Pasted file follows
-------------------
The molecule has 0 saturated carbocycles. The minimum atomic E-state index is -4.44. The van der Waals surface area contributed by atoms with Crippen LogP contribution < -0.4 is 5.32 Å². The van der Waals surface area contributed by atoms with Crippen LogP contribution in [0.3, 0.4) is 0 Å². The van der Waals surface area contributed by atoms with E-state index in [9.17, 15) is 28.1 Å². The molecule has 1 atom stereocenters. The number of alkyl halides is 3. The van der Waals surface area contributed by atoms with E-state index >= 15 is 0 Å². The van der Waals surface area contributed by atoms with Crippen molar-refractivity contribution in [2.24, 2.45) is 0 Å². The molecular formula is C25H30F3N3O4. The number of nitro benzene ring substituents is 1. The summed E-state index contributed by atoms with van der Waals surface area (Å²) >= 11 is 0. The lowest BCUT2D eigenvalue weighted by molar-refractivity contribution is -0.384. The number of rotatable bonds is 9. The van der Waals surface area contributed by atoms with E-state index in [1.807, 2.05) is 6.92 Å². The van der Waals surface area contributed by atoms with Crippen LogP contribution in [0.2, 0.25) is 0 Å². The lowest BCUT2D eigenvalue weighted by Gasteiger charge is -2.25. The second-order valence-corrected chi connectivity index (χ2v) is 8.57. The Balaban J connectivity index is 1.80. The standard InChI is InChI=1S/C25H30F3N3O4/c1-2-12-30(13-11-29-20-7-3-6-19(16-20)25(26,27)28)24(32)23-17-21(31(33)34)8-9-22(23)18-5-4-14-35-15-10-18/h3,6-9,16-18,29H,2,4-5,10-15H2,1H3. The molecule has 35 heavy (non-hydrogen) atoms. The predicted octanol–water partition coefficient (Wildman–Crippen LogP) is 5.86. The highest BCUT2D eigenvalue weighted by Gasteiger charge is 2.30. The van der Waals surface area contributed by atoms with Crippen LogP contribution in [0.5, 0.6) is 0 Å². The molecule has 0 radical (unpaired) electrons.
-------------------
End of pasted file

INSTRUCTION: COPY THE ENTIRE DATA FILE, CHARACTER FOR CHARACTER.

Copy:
The molecule has 0 saturated carbocycles. The minimum atomic E-state index is -4.44. The van der Waals surface area contributed by atoms with Crippen LogP contribution < -0.4 is 5.32 Å². The van der Waals surface area contributed by atoms with Crippen LogP contribution in [0.3, 0.4) is 0 Å². The van der Waals surface area contributed by atoms with E-state index in [9.17, 15) is 28.1 Å². The molecule has 1 atom stereocenters. The number of alkyl halides is 3. The van der Waals surface area contributed by atoms with E-state index >= 15 is 0 Å². The van der Waals surface area contributed by atoms with Crippen molar-refractivity contribution in [2.24, 2.45) is 0 Å². The molecular formula is C25H30F3N3O4. The number of nitro benzene ring substituents is 1. The summed E-state index contributed by atoms with van der Waals surface area (Å²) >= 11 is 0. The lowest BCUT2D eigenvalue weighted by molar-refractivity contribution is -0.384. The number of rotatable bonds is 9. The van der Waals surface area contributed by atoms with E-state index in [1.807, 2.05) is 6.92 Å². The van der Waals surface area contributed by atoms with Crippen LogP contribution in [0.2, 0.25) is 0 Å². The lowest BCUT2D eigenvalue weighted by Gasteiger charge is -2.25. The second-order valence-corrected chi connectivity index (χ2v) is 8.57. The Balaban J connectivity index is 1.80. The standard InChI is InChI=1S/C25H30F3N3O4/c1-2-12-30(13-11-29-20-7-3-6-19(16-20)25(26,27)28)24(32)23-17-21(31(33)34)8-9-22(23)18-5-4-14-35-15-10-18/h3,6-9,16-18,29H,2,4-5,10-15H2,1H3. The molecule has 35 heavy (non-hydrogen) atoms. The predicted octanol–water partition coefficient (Wildman–Crippen LogP) is 5.86. The highest BCUT2D eigenvalue weighted by Gasteiger charge is 2.30. The van der Waals surface area contributed by atoms with Crippen LogP contribution in [0.5, 0.6) is 0 Å². The molecule has 0 radical (unpaired) electrons.